An Evolutionary Exploration
Dr. Bridgett vonHoldt, of Princeton University, investigates the molecular changes that occurred during the domestication of wolves into dogs, and uncovers the evolutionary history of North America’s canine species. This research has applications in biodiversity preservation and endangered species policy, and could shed light on the extent to which humanity can change the environment and the species they come into contact with. Dr. vonHoldt is looking to expand her team to support a total of seven research projects that focus on different aspects of canine evolution.
From an evolutionary standpoint, dogs are descendants of a wolf ancestor. Overtime, the genetic sequence of some individuals has changed and allowed them to be domesticated. The extent of these changes and how they affect both dogs and wolves in modern times is still being explored. Given the impact to conservation of endangered species and the future of man’s best friend, Dr. Bridgett vonHoldt thinks it’s worth exploring.
The evolutionary changes that occurred in the domestic dog lineage that made them lovable pets were extensive, and affect everything from the way they look to the way they fight disease. While observation has yielded a wealth of information, even more can be found at the molecular level. This is where vonHoldt, Assistant Professor of Ecology and Evolutionary Biology at Princeton University, comes in. Her research goal is to unravel genotype-phenotype evolution in both a naturally and artificially evolving species.
Dr. vonHoldt works to solve conservation-based challenges with her research by contributing to a multitude of conservation projects around the world. Together with her research group, which includes two graduate students and a post-PhD researcher, vonHoldt collaborates with UCLA, OSU, Texas A&M, the Smithsonian, and the National Institutes of Health. Her team’s work to expound upon the history and ancestry of North American canids has shaped the conversation about species policies, their management in national parks, and the maintenance of the recovered gray wolf population of Yellowstone National Park.
Ultimately, vonHoldt wants to show the world how humans impact their environment. The domestication of dogs is just one way in which humans have a massive unintentional impact on the world around them on an impressive molecular scale. How can that work help protect their ancestors, and how can it be applied to humanity’s future relationship with the world at large?
The future of this research includes:
The Genetic History and Future of Dog Domestication
● Project 1: The exploration of mutations in dogs that are linked to a hyper-social condition in humans called Williams Beuren Syndrome. These genetic mutations explain why dogs are more social than wolves. This work is an effort to understand how these mutations contribute to canine personality and sociability.
● Project 2: This project builds on project 1, and seeks to uncover how the aforementioned dog mutations influence the expression of local genes. The goal is to determine the functional impact of these mutations in dogs and wolves with human-directed social behaviors.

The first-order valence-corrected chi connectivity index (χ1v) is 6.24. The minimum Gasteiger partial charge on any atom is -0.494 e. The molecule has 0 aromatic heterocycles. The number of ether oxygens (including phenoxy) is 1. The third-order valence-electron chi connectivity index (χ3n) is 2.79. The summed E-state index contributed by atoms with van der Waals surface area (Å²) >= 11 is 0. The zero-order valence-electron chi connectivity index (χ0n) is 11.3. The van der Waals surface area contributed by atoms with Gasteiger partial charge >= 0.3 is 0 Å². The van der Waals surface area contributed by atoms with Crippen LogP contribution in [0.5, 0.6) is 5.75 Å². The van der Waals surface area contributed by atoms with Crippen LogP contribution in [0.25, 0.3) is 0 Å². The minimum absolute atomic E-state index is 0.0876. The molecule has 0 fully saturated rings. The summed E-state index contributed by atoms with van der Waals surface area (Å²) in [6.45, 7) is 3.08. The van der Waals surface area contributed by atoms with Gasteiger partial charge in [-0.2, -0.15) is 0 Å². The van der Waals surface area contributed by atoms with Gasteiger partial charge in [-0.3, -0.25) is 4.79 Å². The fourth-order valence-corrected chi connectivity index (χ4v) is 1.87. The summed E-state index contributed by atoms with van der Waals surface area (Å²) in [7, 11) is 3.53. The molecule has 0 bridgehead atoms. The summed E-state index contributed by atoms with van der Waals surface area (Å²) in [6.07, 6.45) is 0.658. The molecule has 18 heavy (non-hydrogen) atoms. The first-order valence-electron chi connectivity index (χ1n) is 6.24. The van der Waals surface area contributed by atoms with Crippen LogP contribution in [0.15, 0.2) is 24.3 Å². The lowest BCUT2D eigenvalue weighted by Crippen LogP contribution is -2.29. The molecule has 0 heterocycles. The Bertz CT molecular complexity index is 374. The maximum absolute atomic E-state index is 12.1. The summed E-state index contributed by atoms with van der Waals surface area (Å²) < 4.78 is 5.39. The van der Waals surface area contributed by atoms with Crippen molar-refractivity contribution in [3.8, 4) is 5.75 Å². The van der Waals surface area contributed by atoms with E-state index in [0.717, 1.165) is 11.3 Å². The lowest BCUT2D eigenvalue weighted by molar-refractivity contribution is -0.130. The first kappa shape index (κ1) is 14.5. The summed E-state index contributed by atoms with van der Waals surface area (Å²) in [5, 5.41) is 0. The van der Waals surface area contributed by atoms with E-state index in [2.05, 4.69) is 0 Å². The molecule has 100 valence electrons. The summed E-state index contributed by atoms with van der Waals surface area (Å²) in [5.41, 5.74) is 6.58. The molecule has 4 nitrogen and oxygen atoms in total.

● Project 3: Building on projects 2 and 3, this project is an examination of ancient canine fossils that are hundreds of thousands of years old. This will show how old the mutations might be and in which geographic populations of wild or domestic canines they can be found.
These projects could shed light on whether or not genetic mutations that allow for dog domestication can be applied to social behavior changes in other species.
The Evolutionary History and Ancestry of North American Canids
● Project 4: The exploration of interbreeding between canines of North America (coyotes, gray wolves, eastern wolves and red wolves). This could shape how canine species are managed, and could potentially impact the enforcement of the Hybrid Policy in the Endangered Species Act.
Endangered species protection policies were established prior to knowledge about genetics and evolutionary relationships between species. This research could shed light on the efficacy of those policies and their enforcement.
The Yellowstone Wolf Projects
● Project 5: The Yellowstone Wolf project is an ongoing effort to detail the genetic diversity, pedigree relationships and overall genetic health of the Yellowstone Wolf population. The length of the project and the level of collaboration allows the research team to gather an unprecedented wealth of information that can show genetic correlations between social rank and behavior.
● Project 6: Building on project 5, this project is an examination of whether or not an individual wolf’s history of infection and recovery can be understood by looking at patterns of gene expression. This will identify patterns that may predispose a wolf to infection, or show a tendency to recover more rapidly.
● Project 7: An analysis of 20 years of data on Yellowstone wolves that will identify patterns in aggressive interactions between wolves belonging to different packs. Researchers are searching for molecular features that contribute to this behavior.
These seven projects will help catalogue the preparedness of canids to rapidly changing environments, as well as show the extent of molecular change in an individual when the environment is changed.
Bridgett vonHoldt is actually a cat person, who started working with canines while getting her Ph.D. in Ecology and Evolutionary Biology. She has a passion for discovering the extent of human impact on the biological world, and is an advocate for environmental conservation. She adopted her first dog this year, and has become fascinated by the unique and multifaceted relationship between humans and dogs. Her work has been covered by The New York Times, Science Magazine, Science Daily and National Geographic.